In the spirit of Pam's recent post about timely use of our farm-box bounty, this evening's dinner was a use of our latest Colchester Farm harvest that was simple, nutritious, easy, and delicious. Read on -- I think this was quite successful and readily adapted to other available ingredients.
Pam started by preparing a salad with mixed leafy greens, sliced radish, and bean sprouts. She mixed up one of our favorite dressings -- one cup olive oil and a 1/4 cup each of mustard, honey, and balsamic vinegar. These stayed in the fridge -- alongside a Sauvignon Blanc -- while I prepared a stir-fry.
I did so with some trepidation, as my "stir fry" often seems to be more a stew than anything else. In this case, I made a couple of adjustments that resulted in a lighter, more flavorful meal. First, I melted butter in a small pan, stirred in one cup of basmati rice, and then added 2-1/4 cups of water. I brought that quickly to a boil (thanks to our super-duper burner, for which I am very grateful).
I moved the rice to a simmer burner and then heated a generous splash of olive oil on that same high burner. When it was hot but not smoking, I tossed in a package of firm tofu. This I had cut into four large blocks to drain in a sieve, and then cut into cubes the size of Vegas dice. I then added two large pieces of garlic rabe (not the head, just the stalk, which was thick enough to require snipping rather than slicing) in 1/4-inch pieces and about five large, hastily-sliced scallions. I added about a half cup of peas that I had just liberated from their pods and one small, finely-chopped apple. Yes, an apple for a bit of sweetness and texture.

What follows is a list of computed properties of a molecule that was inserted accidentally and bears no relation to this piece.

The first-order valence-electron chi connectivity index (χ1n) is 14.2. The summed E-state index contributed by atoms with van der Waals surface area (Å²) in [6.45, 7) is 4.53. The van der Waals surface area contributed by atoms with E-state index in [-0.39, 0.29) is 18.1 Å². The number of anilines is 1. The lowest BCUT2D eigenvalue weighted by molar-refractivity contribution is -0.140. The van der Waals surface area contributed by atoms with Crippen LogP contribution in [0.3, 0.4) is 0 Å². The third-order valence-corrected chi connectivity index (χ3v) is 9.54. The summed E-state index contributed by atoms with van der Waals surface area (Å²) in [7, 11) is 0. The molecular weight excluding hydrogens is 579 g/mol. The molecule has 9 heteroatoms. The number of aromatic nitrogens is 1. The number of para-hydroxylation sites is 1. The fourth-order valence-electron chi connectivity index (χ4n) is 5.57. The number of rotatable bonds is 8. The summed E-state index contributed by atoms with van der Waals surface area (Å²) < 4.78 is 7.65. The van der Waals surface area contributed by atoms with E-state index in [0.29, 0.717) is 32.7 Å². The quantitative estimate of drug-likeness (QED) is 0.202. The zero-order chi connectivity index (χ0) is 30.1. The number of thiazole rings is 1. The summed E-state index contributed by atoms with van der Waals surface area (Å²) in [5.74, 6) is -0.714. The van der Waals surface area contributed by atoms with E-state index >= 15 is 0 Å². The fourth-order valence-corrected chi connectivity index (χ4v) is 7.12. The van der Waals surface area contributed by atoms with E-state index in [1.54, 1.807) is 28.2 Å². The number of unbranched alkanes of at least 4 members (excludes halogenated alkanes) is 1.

All of this was cooking at high heat as the basmati (which cooks more quickly than most other rices) neared completion. Here is where I think I got smart; rather than adding a heavy sauce as I have often done, I added two or three squirts of soy sauce so that the tofu would brown a bit and then stirred in about a teaspoon of Asian chili Sa-Té paste. I stirred over high heat for only another minute before declaring dinner served. The result: a fresh, tasty and easy meal with a lot of local ingredients picked just a few days ago from nearby soil.